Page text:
the garden centre Elsa see that day? Something that 
she’s not telling Natalie …Just as Natalie is facing 
up to the grim possibility that Ava and Audrey were 
killed by someone close to home, another little girl 
from the party doesn’t come home from her ballet 
lesson. Can Natalie find a way to stop this killer 
before more innocent lives are taken? Gripping, 
fast-paced and nail-bitingly tense, this book will 
keep you flying through the pages long into the 
night. The 3 reviews are from

All Things By Jeff Brown


“Your kids hate your smartphone addiction”said 
Ian Sherr in The average American 
now “spends about 5 hours a day on a mobile 
device,” and a growing body of research suggest 
kids resent competing for attention with the 
gadgets. One Louisiana elementary school asked 
students to write essays “on an invention they 
wished had never been created.” 4 out of 21 choose 
the smartphone. “I hate my mom’s phone, “ a 
second grader wrote,”and I wished she never had 
one.”One student of parental behavior found that 
the more parents use their phones, the more their 
preschool children “whined,sulked, or became 
irritable, easily frustrated, or hyperactive “ even if 
the phone use was well within “normal” level. Most 
troubling: even babies became uncomfortable 
when they saw their parents distracted “phone 
face.”From The Week




Have you ever said, “Today, 
I will meditate. I’m going 
to sit down, be quiet and 
clear my mind”? I have 
said this exact thing SO 
many times, but when I 
approach meditation this 
way, it is TOUGH. My body 
and mind want to do the exact opposite of being quiet 
and getting clear. My thoughts aren’t easy to turn 
off. So, I watch my thoughts and, boy, are there a lot of 
thoughts. Getting comfortable is also problematic in 
this approach. Some part of me always needs adjusting-
-my feet or knees or clothing. After about three minutes, 
I’m exhausted by the process. My body may feel a little 
calmer just from sitting still, but afterward, I don’t feel 
like my head settled down and I don’t notice a sense of 
quietness inside.

 This was the way I tried meditation for a long time. 
It was an earnest spiritual effort on my part since I 
was taking time to try it, but it didn’t produce the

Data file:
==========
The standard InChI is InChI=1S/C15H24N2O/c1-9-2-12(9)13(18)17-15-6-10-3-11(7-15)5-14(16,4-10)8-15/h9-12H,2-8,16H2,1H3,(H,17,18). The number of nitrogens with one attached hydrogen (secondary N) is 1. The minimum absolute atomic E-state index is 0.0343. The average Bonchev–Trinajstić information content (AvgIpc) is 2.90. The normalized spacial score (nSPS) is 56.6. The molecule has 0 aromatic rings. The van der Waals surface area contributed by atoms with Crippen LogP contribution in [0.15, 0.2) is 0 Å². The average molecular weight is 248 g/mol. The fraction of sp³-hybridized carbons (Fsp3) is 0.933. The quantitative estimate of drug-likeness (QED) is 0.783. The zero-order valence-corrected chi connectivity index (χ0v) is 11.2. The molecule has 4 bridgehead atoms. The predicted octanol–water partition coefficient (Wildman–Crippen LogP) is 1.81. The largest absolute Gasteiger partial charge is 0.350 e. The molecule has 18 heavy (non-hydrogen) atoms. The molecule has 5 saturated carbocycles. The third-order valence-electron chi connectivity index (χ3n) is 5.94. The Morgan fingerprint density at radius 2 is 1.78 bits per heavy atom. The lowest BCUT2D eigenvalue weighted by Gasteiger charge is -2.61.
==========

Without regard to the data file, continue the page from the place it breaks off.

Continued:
sense of transformation or peace that I had heard 
from others. My experience changed when I applied 
technique to my approach. There are many methods 
and styles of meditation which do work well. However, it 
was the approach of the ancient tradition of Tantra that 
changed everything for me. 

 `Let’s define Tantra as ancient teachings that use and 
weave all the tools of yoga to create an experience of joy 
and transformation. There is no impure nature to this 
practice. There’s a focus on shaping each individual’s 
energy. The ancient sages of this method were so smart, 
they said let’s not resist the mind. Give the mind jobs to 
do and keep it active. There’s breath practice, cleansing 
techniques, visualization of specific images, and use of 
sound, or mantra. This is a different approach from many 
styles. While doing these “jobs,” the mind becomes 
trained and focused. It actually reaches a deeper state 
of stillness and absorption. After meditating in this 
systematic way, the experience of stillness is profound. 

 When I began meditation with a Tantric approach, my 
experience during the meditations was transformational. 
I also was able to establish a consistent practice. My 
mind felt calm, my body relaxed and I felt a deep internal 
connection. My awareness of breath and energy shifted. 
I highly recommend a structured approach such as this 
one. There are so many styles which are deeply impactful 
and peace giving as well. At the very least, apply a basic 
breath practice prior to meditation. Use the sound of the 
breath as a focal point. Please contact me if you’d like 
to learn more and find some consistency in your own 
practice: or find me at www. I hold a meditation group on select 
Wednesday evenings. The next session begins November 
14th. Please email me to join. 


Namaste, happy breathing, and sitting. 

Keely Totten

E-RYT 500, Yoga & Meditation Teacher, 

Grateful Meditator

Mountain Views News 80 W Sierra Madre Blvd. No. 327 Sierra Madre, Ca. 91024 Office: 626.355.2737 Fax: 626.609.3285 Email: Website: